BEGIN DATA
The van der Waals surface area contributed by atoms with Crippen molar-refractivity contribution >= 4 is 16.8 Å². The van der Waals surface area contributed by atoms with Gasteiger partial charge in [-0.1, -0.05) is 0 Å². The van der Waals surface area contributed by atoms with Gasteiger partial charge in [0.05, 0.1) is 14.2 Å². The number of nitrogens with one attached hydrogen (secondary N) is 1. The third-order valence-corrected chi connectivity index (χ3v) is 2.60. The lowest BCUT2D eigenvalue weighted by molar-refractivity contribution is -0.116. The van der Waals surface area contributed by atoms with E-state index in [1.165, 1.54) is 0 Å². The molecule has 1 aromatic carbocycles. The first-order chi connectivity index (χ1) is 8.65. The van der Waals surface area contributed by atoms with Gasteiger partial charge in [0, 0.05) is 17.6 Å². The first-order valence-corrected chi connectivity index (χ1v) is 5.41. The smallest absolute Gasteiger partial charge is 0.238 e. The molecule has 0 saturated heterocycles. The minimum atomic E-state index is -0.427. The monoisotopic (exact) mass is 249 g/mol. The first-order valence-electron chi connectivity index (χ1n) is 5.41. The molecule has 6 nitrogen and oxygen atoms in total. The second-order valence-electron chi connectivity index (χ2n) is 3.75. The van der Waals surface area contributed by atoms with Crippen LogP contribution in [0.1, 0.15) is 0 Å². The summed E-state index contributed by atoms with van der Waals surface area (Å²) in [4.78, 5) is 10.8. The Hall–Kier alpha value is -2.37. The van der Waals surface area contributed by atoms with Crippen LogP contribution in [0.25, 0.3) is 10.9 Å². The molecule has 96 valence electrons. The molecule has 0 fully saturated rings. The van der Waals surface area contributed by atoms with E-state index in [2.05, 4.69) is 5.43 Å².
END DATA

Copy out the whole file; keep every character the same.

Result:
The van der Waals surface area contributed by atoms with Crippen molar-refractivity contribution >= 4 is 16.8 Å². The van der Waals surface area contributed by atoms with Gasteiger partial charge in [-0.1, -0.05) is 0 Å². The van der Waals surface area contributed by atoms with Gasteiger partial charge in [0.05, 0.1) is 14.2 Å². The number of nitrogens with one attached hydrogen (secondary N) is 1. The third-order valence-corrected chi connectivity index (χ3v) is 2.60. The lowest BCUT2D eigenvalue weighted by molar-refractivity contribution is -0.116. The van der Waals surface area contributed by atoms with E-state index in [1.165, 1.54) is 0 Å². The molecule has 1 aromatic carbocycles. The first-order chi connectivity index (χ1) is 8.65. The van der Waals surface area contributed by atoms with Gasteiger partial charge in [0, 0.05) is 17.6 Å². The first-order valence-corrected chi connectivity index (χ1v) is 5.41. The smallest absolute Gasteiger partial charge is 0.238 e. The molecule has 0 saturated heterocycles. The minimum atomic E-state index is -0.427. The monoisotopic (exact) mass is 249 g/mol. The first-order valence-electron chi connectivity index (χ1n) is 5.41. The molecule has 6 nitrogen and oxygen atoms in total. The second-order valence-electron chi connectivity index (χ2n) is 3.75. The van der Waals surface area contributed by atoms with Crippen LogP contribution in [0.1, 0.15) is 0 Å². The summed E-state index contributed by atoms with van der Waals surface area (Å²) in [4.78, 5) is 10.8. The Hall–Kier alpha value is -2.37. The van der Waals surface area contributed by atoms with Crippen LogP contribution in [0.25, 0.3) is 10.9 Å². The molecule has 96 valence electrons. The molecule has 0 fully saturated rings. The van der Waals surface area contributed by atoms with E-state index in [2.05, 4.69) is 5.43 Å².